5:15 PM - 6:30 PM
[SGL40-P02] Origins of water and methane in submarine mud volcanoes off Tanegashima
Keywords:dehydration from clay mineral, methane, off Tanegashima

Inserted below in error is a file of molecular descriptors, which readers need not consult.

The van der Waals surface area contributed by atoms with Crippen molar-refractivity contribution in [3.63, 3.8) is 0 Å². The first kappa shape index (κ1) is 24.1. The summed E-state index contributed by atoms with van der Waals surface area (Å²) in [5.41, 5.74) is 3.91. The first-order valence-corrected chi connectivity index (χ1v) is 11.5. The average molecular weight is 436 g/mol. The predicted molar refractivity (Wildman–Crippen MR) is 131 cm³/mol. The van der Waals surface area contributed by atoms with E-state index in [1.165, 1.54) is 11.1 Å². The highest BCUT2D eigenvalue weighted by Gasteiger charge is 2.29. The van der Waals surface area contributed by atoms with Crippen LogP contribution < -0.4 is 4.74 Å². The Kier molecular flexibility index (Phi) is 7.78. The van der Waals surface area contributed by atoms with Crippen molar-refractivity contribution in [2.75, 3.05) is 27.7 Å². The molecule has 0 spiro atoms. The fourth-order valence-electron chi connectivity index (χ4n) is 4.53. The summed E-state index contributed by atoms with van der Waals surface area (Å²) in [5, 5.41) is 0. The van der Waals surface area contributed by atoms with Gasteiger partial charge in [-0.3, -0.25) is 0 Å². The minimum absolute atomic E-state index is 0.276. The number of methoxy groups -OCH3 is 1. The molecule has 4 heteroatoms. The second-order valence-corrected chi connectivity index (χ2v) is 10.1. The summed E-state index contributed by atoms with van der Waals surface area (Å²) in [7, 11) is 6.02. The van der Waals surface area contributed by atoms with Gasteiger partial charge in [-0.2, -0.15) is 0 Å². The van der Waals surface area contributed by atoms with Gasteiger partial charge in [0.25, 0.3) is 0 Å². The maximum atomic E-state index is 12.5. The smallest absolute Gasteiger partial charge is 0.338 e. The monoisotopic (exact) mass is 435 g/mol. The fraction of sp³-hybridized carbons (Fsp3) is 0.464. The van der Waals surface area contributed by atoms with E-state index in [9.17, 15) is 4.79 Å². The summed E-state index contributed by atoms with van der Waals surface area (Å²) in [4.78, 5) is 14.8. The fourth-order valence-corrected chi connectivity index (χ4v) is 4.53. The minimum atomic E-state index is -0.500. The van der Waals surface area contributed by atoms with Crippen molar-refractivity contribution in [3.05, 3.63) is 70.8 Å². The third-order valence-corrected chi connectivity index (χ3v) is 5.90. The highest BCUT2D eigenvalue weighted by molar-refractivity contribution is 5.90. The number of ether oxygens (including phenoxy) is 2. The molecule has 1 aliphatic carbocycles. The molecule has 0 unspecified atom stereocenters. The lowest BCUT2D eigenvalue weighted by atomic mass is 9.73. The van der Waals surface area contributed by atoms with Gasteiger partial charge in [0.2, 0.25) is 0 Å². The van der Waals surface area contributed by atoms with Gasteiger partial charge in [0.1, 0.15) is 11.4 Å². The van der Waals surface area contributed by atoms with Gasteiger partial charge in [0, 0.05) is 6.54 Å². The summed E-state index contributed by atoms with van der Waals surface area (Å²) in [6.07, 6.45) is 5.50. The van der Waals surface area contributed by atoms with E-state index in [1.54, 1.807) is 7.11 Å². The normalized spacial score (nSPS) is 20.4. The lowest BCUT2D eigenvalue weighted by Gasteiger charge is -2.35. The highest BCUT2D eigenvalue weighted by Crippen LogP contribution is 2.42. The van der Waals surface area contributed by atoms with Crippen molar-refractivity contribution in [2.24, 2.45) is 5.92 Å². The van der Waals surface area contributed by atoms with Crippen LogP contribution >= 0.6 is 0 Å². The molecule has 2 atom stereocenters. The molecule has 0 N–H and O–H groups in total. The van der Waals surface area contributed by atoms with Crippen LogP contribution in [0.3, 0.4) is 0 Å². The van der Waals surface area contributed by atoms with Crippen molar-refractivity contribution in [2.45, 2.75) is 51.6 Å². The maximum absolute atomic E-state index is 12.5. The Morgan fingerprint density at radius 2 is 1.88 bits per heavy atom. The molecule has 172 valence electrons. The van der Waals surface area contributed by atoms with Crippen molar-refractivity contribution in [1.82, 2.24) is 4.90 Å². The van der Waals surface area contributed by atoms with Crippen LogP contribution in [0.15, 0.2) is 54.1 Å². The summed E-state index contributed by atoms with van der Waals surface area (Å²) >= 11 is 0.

At the MV#1, the chloride (Cl–) concentration linearly decreased from 550 mM near the sediment surface to 220 mM at 250 cmbsf. Below 248 cm to core bottom, the concentration was constant at ~220 mM. The stable isotopic compositions of pore waters exhibit 18O-enriched and D-depleted isotopic values in proportion to the depletion of the Cl– concentration, indicating the addition of water from the dehydration of clay minerals that typically occur in the temperature range from 60℃ to 160℃. Generally low concentration ratios of methane to ethane (C1/C2: ~ 30) and the stable carbon and hydrogen isotopic compositions of methane (δ13C: ~ –45‰; δD: ~ –120‰) consistently indicate that the hydrocarbon gases are derived from thermal decompositions of organic matter in deep sediments where the in situ temperature is >80℃. In contrast to the MV#1, at the MV#14, the Cl– concentration only slightly decreased from 556 mM near the sediment surface to 490 mM at core bottom, indicating slow fluid advection. This sugggests that the activity of MV#14 is lower than the MV#1. The C1/C2 ratios were high as 700-4000, and δ13C and δD values of methane were –75‰ and –150‰, respectively. These data strongly indicate that most methane is microbially produced via hydrogenotrophic methanogenesis.